* Under amnesty plan dodgers would repay taxes, small fine
* Italy has long battled tax evasion
By Giuseppe Fonte
ROME, Jan 23 (Reuters) - Italian Prime Minister Enrico Letta’s cabinet will discuss on Friday plans to offer a partial amnesty to tax evaders who stashed assets outside the country, two government sources said.
The legislation would not go as far as previous amnesties but would entail the state dropping most criminal charges if tax dodgers voluntarily declare their hidden assets and pay back the taxes owed plus a small fine, the sources said on Thursday.
However, they would still be liable for prosecution for more serious financial crimes.
Italy has long suffered rampant tax evasion and successive governments have pledged crackdowns with the aim of reducing the fiscal burden on honest Italians and relieving the strain on public finances amid the country’s longest postwar recession.
The amnesty would probably remain in place until 2015, the sources said, so would anticipate an agreement Italy is still negotiating with Switzerland to allow full disclosure of Italian holdings in Swiss banks, which could come into effect in 2016.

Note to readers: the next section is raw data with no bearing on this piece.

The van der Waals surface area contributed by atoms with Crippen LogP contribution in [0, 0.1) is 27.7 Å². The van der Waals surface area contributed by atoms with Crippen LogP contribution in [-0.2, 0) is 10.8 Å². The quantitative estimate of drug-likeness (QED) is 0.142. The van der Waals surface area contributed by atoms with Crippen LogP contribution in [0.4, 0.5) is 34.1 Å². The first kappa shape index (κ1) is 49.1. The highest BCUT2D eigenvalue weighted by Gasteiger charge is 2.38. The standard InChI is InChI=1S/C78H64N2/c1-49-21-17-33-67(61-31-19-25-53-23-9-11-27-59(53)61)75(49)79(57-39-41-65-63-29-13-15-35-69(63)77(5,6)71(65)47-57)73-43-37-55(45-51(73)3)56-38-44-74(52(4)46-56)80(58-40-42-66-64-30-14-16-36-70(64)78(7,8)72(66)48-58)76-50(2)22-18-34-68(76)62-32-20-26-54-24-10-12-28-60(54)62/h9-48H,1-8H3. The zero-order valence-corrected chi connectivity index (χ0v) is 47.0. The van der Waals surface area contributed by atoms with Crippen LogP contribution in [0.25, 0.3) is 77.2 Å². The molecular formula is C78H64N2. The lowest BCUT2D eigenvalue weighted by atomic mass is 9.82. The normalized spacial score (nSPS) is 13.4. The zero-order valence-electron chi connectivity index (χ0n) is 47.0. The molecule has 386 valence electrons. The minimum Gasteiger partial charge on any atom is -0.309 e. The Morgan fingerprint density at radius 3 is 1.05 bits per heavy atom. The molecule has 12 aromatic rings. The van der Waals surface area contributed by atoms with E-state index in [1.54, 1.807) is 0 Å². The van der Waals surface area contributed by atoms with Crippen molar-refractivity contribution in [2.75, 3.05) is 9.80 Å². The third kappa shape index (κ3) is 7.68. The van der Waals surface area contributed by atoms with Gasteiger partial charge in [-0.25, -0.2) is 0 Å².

If the two countries reach an agreement and Switzerland opens up its bank data bases to Italy’s tax authorities, Italians would probably no longer be able to invoke the amnesty, the sources said.
In 2013, the finance police discovered more than 8,000 Italian businesses that had declared no income whatsoever, hiding an estimated 16 billion euros in taxable revenue, according to annual figures published on Thursday.
The finance police also discovered more than 15 billion euros in revenue and assets hidden outside the country in 2013, mostly in tax havens, the figures showed.
Former prime minister Silvio Berlusconi introduced a series of “tax shields” - the latest in 2009 and 2010 - which were sharply criticised for being too lenient and for failing to discourage future tax avoidance.
The “tax shields” allowed Italians to bring money back from foreign tax havens anonymously and without criminal prosecution if they paid a relatively small fine, starting at about 5 percent of the total repatriated assets, much lower than the 40-plus percent in income tax levied on high earners. (Additional reporting and writing by Steve Scherer; Editing by Gareth Jones)